Frozen shoulder, also known as adhesive capsulitis, occurs when the ligaments of the shoulder joint capsule stiffen or lock up. In effect, this causes the ball and socket joint of the shoulder to “freeze,” restricting arm movement and generating pain.
Your shoulder is a sophisticated joint. It provides the meeting point for 3 important bones: your upper arm (or humerus), your collarbone (or clavicle), and your shoulder blade (or scapula). The spherical head of your humerus (aka the “ball”) butts up against a shallow divot in your shoulder blade (aka the “socket”). Because this divot in the shoulder blade is known as the glenoid cavity, doctors sometimes refer to this joint as the Glenohumeral Joint (GHJ).
In addition, an intertwining system of muscles, ligaments, and tendons work as a team to reinforce your GHJ. Whereas the muscles and tendons form an important structure known as your rotator cuff, the ligaments create a loose casing. Known as the shoulder capsule, this moveable sheath encapsulates and protects your GHJ.
If the connective tissue that forms your shoulder capsule stiffens–whether from injury, age, or disease–adhesions can form. These bands of scar tissue can coil around your shoulder capsule, “freezing” or limiting arm movement and producing dull pain. In addition, the synovial fluid that coats your joints may begin to dry up. Because this fluid serves to reduce friction as the bones of your joint create movement, arthritic changes may occur.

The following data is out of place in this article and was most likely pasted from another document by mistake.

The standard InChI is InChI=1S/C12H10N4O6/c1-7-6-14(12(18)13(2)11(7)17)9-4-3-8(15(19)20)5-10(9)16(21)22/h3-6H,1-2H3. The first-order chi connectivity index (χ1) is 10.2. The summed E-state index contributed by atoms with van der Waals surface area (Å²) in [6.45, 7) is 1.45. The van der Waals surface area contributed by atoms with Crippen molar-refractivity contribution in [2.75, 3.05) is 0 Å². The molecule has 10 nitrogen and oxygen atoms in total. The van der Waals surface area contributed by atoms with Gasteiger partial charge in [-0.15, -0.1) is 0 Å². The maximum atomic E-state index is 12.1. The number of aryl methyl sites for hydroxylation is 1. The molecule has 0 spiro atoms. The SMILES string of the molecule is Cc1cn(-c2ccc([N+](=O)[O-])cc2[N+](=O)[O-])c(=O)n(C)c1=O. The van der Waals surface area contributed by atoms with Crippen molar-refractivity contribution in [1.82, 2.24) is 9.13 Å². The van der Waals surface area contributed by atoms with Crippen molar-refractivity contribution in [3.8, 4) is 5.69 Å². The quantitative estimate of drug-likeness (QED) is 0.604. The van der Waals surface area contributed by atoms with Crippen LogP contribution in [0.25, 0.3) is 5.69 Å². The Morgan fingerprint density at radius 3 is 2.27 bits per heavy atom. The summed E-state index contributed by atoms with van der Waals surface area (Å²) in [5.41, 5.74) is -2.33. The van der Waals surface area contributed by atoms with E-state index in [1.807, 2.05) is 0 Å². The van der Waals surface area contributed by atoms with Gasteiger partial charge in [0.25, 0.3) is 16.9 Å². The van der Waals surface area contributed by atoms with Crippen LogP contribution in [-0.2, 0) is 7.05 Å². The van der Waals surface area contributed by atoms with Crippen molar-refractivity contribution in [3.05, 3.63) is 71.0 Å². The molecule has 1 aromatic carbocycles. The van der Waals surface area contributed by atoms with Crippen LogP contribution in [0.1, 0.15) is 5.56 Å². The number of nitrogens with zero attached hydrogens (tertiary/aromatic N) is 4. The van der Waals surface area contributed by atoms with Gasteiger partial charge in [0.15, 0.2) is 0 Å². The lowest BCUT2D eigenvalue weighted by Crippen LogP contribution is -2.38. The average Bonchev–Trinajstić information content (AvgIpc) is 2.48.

You may be at an increased risk of developing frozen shoulder if you fall into any of the following groups:
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If you have frozen shoulder, then your symptoms will likely appear in 3 distinct phases:
In addition to the stages presented above, patients with frozen shoulder often report experiencing the following symptoms:
Do these symptoms sound a little too familiar? To find out if you have frozen shoulder, contact one of our joint and orthopedic experts today! Our doctors specialize in pain management techniques, conservative treatments, and surgical interventions for shoulder pain!
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If you have frozen shoulder, then your doctor will begin by prescribing conservative (or non-surgical) treatments. For instance:
If these interventions do not produce the intended results, then your doctor will likely recommend surgery. Surgical treatment options for frozen shoulder include:
Do you have frozen shoulder? If so, then you need an orthopedic surgeon who specializes in pain management and arthroscopic shoulder release. To restore your quality of life today, contact our shoulder specialists at New Jersey Spine & Ortho! Our doctors are ready to help you get your life back!
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